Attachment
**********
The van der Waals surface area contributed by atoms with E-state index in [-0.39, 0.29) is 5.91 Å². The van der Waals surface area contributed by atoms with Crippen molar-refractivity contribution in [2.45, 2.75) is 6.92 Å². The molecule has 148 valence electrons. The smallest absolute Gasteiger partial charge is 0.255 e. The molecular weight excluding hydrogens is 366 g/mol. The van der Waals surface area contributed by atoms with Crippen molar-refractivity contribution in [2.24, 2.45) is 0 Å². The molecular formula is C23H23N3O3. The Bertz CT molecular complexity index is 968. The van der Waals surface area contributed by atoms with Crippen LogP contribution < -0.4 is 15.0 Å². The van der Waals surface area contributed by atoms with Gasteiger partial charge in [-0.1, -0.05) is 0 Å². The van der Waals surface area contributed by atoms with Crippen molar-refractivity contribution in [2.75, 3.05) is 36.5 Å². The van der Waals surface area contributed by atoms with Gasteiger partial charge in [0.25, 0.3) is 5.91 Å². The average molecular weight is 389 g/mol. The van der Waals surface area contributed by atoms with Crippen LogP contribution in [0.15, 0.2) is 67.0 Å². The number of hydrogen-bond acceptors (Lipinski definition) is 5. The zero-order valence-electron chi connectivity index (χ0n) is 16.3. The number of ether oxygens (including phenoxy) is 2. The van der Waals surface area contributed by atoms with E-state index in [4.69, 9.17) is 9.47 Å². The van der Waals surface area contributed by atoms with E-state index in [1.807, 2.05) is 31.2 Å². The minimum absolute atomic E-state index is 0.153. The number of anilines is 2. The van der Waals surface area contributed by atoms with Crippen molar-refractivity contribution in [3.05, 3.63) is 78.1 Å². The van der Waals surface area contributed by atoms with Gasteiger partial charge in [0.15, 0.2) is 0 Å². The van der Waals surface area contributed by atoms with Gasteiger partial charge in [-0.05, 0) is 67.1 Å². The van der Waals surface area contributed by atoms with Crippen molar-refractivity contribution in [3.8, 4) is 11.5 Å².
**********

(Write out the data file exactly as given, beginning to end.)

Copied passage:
The van der Waals surface area contributed by atoms with E-state index in [-0.39, 0.29) is 5.91 Å². The van der Waals surface area contributed by atoms with Crippen molar-refractivity contribution in [2.45, 2.75) is 6.92 Å². The molecule has 148 valence electrons. The smallest absolute Gasteiger partial charge is 0.255 e. The molecular weight excluding hydrogens is 366 g/mol. The van der Waals surface area contributed by atoms with Crippen molar-refractivity contribution in [2.24, 2.45) is 0 Å². The molecular formula is C23H23N3O3. The Bertz CT molecular complexity index is 968. The van der Waals surface area contributed by atoms with Crippen LogP contribution < -0.4 is 15.0 Å². The van der Waals surface area contributed by atoms with Gasteiger partial charge in [-0.1, -0.05) is 0 Å². The van der Waals surface area contributed by atoms with Crippen molar-refractivity contribution in [2.75, 3.05) is 36.5 Å². The van der Waals surface area contributed by atoms with Gasteiger partial charge in [0.25, 0.3) is 5.91 Å². The average molecular weight is 389 g/mol. The van der Waals surface area contributed by atoms with Crippen LogP contribution in [0.15, 0.2) is 67.0 Å². The number of hydrogen-bond acceptors (Lipinski definition) is 5. The zero-order valence-electron chi connectivity index (χ0n) is 16.3. The number of ether oxygens (including phenoxy) is 2. The van der Waals surface area contributed by atoms with E-state index in [4.69, 9.17) is 9.47 Å². The van der Waals surface area contributed by atoms with E-state index in [1.807, 2.05) is 31.2 Å². The minimum absolute atomic E-state index is 0.153. The number of anilines is 2. The van der Waals surface area contributed by atoms with Crippen molar-refractivity contribution in [3.05, 3.63) is 78.1 Å². The van der Waals surface area contributed by atoms with Gasteiger partial charge in [0.15, 0.2) is 0 Å². The van der Waals surface area contributed by atoms with Gasteiger partial charge in [-0.05, 0) is 67.1 Å². The van der Waals surface area contributed by atoms with Crippen molar-refractivity contribution in [3.8, 4) is 11.5 Å².